• Capturing forensic images for legal evidence.
  • Closing specific ports and services.
  • Discussing legal implications.

An image showing knights in armor protecting a computer in a castle.

Organizations should develop appropriate strategies with criteria documented clearly to facilitate decision-making.

Criteria could include:

  • Service availability (e.g., service provided to external parties).
  • Time and resources needed to implement the strategy.
  • Effectiveness of the strategy.

In our scenario, the hackers timed the attack so that when New York Fed tried to contact the officials in the foreign central bank, it was a weekend in that country, and no one was working. Then, when the foreign central bank discovered the theft, it was the weekend in New York, and the Fed was closed.

Both organizations did not have a containment strategy with appropriate service availability criteria. But since then, the Fed has started a 24-hour hotline for emergency calls from the central banks around the world.

Eradication and recovery

Eradication and recovery is an iterative process that allows the return of normal operations by remediating all infected systems. Here we should mention that remediation is “The process of fixing a security issue.” Remediation can happen without an incident, but IR requires remediation.

Some eradication activities could include:

  • Re-imaging affected systems.
  • Replacing compromised files with clean versions.
  • Installing patches.
  • Changing passwords.
  • Monitoring for adversary re-entry.
  • Discuss legal implications.

Some recovery activities could include:

  • Tightening perimeter security by updating firewall and boundary router access controls lists.
  • Validating that the eradication and recovery was successful.

After successfully eradicating the adversary, we may have to continue with detection and analysis activities to observe any re-entry. Continue recovery if no new adversary activity is found.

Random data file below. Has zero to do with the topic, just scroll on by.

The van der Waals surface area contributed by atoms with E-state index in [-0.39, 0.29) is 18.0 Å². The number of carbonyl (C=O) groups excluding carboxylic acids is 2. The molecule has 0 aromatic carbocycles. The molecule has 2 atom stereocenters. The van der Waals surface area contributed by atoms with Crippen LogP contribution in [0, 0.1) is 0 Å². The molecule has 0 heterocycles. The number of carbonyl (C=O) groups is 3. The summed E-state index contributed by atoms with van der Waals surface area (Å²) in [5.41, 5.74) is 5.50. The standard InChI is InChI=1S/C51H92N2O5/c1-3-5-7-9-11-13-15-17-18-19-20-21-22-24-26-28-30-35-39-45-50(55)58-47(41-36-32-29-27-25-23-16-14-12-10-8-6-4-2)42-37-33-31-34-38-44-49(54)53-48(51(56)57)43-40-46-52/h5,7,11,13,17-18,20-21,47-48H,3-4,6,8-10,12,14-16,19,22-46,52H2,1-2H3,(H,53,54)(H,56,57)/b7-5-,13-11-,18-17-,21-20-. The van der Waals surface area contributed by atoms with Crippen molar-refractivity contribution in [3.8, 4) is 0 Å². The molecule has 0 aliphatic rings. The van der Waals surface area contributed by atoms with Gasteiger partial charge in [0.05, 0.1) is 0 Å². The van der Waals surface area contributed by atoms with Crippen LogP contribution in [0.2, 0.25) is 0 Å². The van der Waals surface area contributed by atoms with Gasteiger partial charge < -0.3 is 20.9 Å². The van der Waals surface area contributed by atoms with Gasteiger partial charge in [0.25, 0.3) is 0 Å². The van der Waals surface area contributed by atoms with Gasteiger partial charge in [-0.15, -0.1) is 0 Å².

Eradication activities are not fully known for our scenario. But to recover $81 million, the foreign central bank contacted the second foreign bank where the money was transferred. Unfortunately, the second foreign bank was closed due to New Year celebrations. Also, under the banking laws of the second foreign country, funds can not be frozen until a criminal case is lodged. In the meantime, the stolen $81 million disappeared into the second country’s casino industry, which is exempted from anti-money laundering laws.

Post-incident activities

The objective of this phase is to document the incident, share it with others, and apply the lesson learned to improve the security posture of the organization ultimately.

Post-incident activities could include:

  • Emulating adversary TTPs in close coordination with the blue team to ensure the effectiveness of the implemented countermeasures.
  • Conducting lessons-learned meetings.
  • Finalizing the IR report.

Final Incident Response report

The final IR report should capture lessons learned, initial root cause, problems executing courses of action, and any missing policies and procedures. We recommend that the report start with an executive summary and include a separate section with technical details and images.

A victim organization of cyber incidents can report to federal law enforcement agencies who have highly trained investigators specialized in responding to cyber incidents.

Reporting formats and methods vary by organization. Reporting activities could include:

  • Providing artifacts.
  • Closing tickets.
  • Conducting followups.
  • Publishing CVEs responsibly.
  • Producing the final report.

Key resources and points of contact for reporting cyber incidents include the following:


In this article, we covered the IR playbook that provides standard response actions through the phases of IR phases defined in the National Institute of Standards and Technology (NIST) Special Publication (SP) 800-61 Rev 2.

We recommend organizations build their IR plans and capabilities based on their risk appetite and threats common to them. Predetermined strategies, techniques, and procedures for handling incidents will make decision-making easy, thus reducing the impact on the organization’s missions and ongoing operations.